Defense Date


Document Type


Degree Name

Master of Science


Health and Human Performance

First Advisor

Ronald K. Evans


Background: Endothelial dysfunction (ED) is one of the earliest subclinical indicators of impaired cardiovascular health and several non-invasive tools have been developed to evaluate vascular function, including strain gauge plethysmography (SGP), brachial artery flow-mediated dilation (FMD) via ultrasound, and peripheral artery tonometry (PAT). While these tools have extensively been studied during a resting condition, the responses following acute exercise are not as well characterized. Purpose: The purpose of this study was to compare the pre- and post-exercise vascular function values obtained with SGP, FMD, and PAT. Relationships among the primary outcome variables obtained with each assessment tool were also evaluated. Methods: Vascular function was assessed in 17 sedentary, apparently healthy male subjects (24±4 yrs; 24.5±3.2 kg/m2) at rest and following an acute submaximal exercise bout with SGP, FMD, and PAT. Results: During rest, post-occlusion reactive hyperemia resulted in significant (p<0.05) increases in forearm blood flow (FBF; 2.13±1.03 vs 6.35 ± 2.90 mL/min/100 mL tissue) and area under the curve (AUC; 226.77 ± 111.20 vs 588.22 ±283.33 mL/min/100 mL) as determined by SGP. Brachial artery diameter (BAD) as assessed with FMD was increased by 5.3% (p<0.05). Resting reactive hyperemia index (RHI) as assessed by PAT was observed to be 1.73±0.34. Significant exercise-induced increases (p<0.05) were observed in baseline and post-occlusion FBF and baseline AUC values utilizing SGP. Additionally, FMD baseline blood velocity was significantly increased (91.8±11.1 vs 108.0±17.1 cm/sec, p<0.05) and the PAT augmentation index (AI) was significantly more negative (-8.8 ±9.4 vs -18.9±8.4%, p<0.05) after exercise. There were no significant correlations observed among the primary outcome measures obtained from each assessment technique. There was, however, a moderate correlation between pre-exercise vascular reactivity as assessed by SGP and change in blood velocity as assessed by FMD (r= 0.566, p= 0.035). Conclusions: The addition of an exercise stress to vascular function assessment may offer greater insight into the health of the vasculature. This initial study was undertaken to further evaluate the pre- to post-exercise responses obtained using three commonly employed vascular function assessment techniques in healthy individuals. Additional research as to the value of the addition of an exercise stress to vascular function assessment in individuals with traditional cardiovascular disease risk factors or known cardiovascular disease is warranted.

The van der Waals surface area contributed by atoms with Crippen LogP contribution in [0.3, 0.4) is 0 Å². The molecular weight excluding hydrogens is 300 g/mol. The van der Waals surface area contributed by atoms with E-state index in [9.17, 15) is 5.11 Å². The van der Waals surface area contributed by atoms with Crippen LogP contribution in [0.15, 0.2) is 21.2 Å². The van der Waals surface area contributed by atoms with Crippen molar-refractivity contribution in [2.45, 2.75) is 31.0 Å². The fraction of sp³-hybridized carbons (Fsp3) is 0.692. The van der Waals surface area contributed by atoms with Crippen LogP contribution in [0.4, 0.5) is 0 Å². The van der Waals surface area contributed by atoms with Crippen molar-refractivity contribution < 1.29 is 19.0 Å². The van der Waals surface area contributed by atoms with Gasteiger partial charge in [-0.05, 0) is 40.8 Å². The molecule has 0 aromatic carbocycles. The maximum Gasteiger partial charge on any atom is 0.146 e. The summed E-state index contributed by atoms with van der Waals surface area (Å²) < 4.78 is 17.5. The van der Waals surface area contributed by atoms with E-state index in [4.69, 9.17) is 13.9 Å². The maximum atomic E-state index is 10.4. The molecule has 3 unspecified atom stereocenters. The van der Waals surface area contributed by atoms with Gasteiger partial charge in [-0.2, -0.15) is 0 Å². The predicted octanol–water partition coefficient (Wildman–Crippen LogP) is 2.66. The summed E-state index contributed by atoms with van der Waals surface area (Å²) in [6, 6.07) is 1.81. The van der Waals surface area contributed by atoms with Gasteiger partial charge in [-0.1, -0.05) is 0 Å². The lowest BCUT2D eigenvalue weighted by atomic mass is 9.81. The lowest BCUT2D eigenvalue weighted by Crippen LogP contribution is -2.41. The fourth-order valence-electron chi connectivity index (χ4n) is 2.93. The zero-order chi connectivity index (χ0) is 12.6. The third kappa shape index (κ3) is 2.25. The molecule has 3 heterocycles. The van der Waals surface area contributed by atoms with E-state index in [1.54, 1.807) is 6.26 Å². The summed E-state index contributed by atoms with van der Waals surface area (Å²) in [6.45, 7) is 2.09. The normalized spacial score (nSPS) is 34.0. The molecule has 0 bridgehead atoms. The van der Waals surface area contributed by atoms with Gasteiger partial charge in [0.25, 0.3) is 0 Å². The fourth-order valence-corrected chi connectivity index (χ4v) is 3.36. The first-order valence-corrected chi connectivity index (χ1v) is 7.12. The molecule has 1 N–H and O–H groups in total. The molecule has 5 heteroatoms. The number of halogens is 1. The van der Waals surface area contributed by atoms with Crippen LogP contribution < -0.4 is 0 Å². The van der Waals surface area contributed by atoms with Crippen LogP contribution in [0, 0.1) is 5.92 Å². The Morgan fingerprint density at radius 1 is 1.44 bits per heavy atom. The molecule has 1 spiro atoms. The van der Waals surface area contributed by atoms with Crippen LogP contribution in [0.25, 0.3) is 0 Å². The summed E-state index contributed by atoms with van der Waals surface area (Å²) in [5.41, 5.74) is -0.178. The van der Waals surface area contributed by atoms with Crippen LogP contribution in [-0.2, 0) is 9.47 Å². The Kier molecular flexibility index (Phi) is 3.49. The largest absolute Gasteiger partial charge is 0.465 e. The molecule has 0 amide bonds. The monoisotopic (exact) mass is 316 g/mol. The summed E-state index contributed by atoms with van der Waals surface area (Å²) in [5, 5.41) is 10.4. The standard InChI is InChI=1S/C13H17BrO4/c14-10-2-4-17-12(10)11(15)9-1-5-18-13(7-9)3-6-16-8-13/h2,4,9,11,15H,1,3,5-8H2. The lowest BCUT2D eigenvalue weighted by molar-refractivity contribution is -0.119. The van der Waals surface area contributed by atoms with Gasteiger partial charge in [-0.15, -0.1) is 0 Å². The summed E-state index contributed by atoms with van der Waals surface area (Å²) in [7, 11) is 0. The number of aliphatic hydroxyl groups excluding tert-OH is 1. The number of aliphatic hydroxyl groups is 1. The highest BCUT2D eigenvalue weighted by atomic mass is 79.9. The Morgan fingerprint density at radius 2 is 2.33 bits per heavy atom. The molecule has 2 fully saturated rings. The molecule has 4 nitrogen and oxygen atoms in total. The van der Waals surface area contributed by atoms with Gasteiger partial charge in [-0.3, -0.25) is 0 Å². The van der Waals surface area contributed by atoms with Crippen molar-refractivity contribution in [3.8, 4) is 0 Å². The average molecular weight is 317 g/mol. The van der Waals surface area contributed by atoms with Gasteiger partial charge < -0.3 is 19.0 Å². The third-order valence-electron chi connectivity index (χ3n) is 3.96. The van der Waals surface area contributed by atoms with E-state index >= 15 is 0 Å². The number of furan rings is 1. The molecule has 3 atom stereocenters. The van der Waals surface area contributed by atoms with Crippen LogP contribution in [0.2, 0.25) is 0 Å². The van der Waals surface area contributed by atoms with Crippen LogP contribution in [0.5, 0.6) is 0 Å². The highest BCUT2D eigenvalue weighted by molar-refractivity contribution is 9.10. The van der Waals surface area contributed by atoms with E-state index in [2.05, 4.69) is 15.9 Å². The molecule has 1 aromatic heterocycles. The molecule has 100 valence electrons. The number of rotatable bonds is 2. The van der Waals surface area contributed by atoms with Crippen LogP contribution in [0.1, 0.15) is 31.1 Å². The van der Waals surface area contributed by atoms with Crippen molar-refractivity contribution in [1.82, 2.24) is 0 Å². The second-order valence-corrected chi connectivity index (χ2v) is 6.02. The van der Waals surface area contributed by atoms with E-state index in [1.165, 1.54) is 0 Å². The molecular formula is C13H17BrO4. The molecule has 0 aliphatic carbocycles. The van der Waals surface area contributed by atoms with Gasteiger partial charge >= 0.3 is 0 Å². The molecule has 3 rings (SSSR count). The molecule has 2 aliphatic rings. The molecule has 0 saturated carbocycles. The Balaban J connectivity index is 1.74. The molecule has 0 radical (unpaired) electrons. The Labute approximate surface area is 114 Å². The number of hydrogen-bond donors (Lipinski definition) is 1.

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VCU University Archives

Is Part Of

VCU Theses and Dissertations

Date of Submission

August 2011